In this spirit, the family is likely renting a charter bus from New Carolina to New York. They will gather in a 40/40 club where they will hopefully celebrate at least one, hopefully two NBA starters.
But instead of waiting for a champagne bath, Bryce hopes for a more comforting treat.
“My aunt Stacey and uncle Maurice are making the best cookie pudding,” he said. “Hopefully they’ll get it. I’ll send them a message now.”
As a child, Jimmy and Buddy Boeheim competed infamously. “It was probably unhealthier than anything else,” 22-year-old Buddy told The Post. The sons of legendary Syracuse coach Jim Boeheim said their fighting behavior was mostly evident in the family’s playroom, where they fought their Little Tikes ring.
“We played for hours every day and every time it ended in a fight,” 24-year-old Jimmy told The Post. “Someone ran to my mother and father to cry and tried to establish rules where we were not allowed [the room]. We would sneak in and play. My father tried to serve and then we started shouting at him.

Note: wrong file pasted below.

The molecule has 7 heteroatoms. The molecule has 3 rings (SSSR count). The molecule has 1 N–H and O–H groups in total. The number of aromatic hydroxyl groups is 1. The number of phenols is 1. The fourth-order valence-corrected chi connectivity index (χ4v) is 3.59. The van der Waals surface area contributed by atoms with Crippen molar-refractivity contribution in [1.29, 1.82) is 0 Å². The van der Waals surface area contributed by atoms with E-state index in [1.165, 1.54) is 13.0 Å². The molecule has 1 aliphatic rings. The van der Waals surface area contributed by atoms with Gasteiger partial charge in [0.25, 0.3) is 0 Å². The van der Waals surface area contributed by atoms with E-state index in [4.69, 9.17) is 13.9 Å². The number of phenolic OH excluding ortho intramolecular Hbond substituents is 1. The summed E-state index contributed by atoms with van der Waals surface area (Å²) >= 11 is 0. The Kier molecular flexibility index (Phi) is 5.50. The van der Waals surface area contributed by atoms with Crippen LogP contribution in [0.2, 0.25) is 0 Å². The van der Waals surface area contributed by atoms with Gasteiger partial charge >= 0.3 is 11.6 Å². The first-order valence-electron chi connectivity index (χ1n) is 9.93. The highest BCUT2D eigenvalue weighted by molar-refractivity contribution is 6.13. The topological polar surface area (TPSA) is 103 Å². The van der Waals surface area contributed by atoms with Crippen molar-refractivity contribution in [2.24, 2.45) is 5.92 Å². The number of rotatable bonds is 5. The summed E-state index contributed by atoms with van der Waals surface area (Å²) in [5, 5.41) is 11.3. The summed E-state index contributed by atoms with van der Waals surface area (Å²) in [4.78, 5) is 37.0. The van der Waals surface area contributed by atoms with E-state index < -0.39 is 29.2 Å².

But they have left the battles of their siblings behind with the goal of becoming a pro – a process that has involved training with the Knicks together. Jimmy played in Cornell and finished last season in Syracuse, playing with his sharply shooting six-foot-long brother, who became known as “Buddy Buckets” after being taken to Orangemen in Sweet Sixteen in 2021.
As far as the conclusion of the agency agreement is concerned, they admit that it was a package deal and went with Roc Nationi Gross, the former Syracus team leader. They moved to a heavenly building on West 42nd Street, where they shared an apartment and learned to live outside the bubble in Boeheim.
The couple met in Syracuse last year, and Buddy admits that his mother, Juli, occasionally made the bed and cleaned the room. “She would cry because it was dirty. I got a little careless … I’m confused. She’s clean,” Buddy said of his 6-foot-long brother.
“I train her day by day. I put her in the dishwasher today. My mother would impress,” Jimmy said.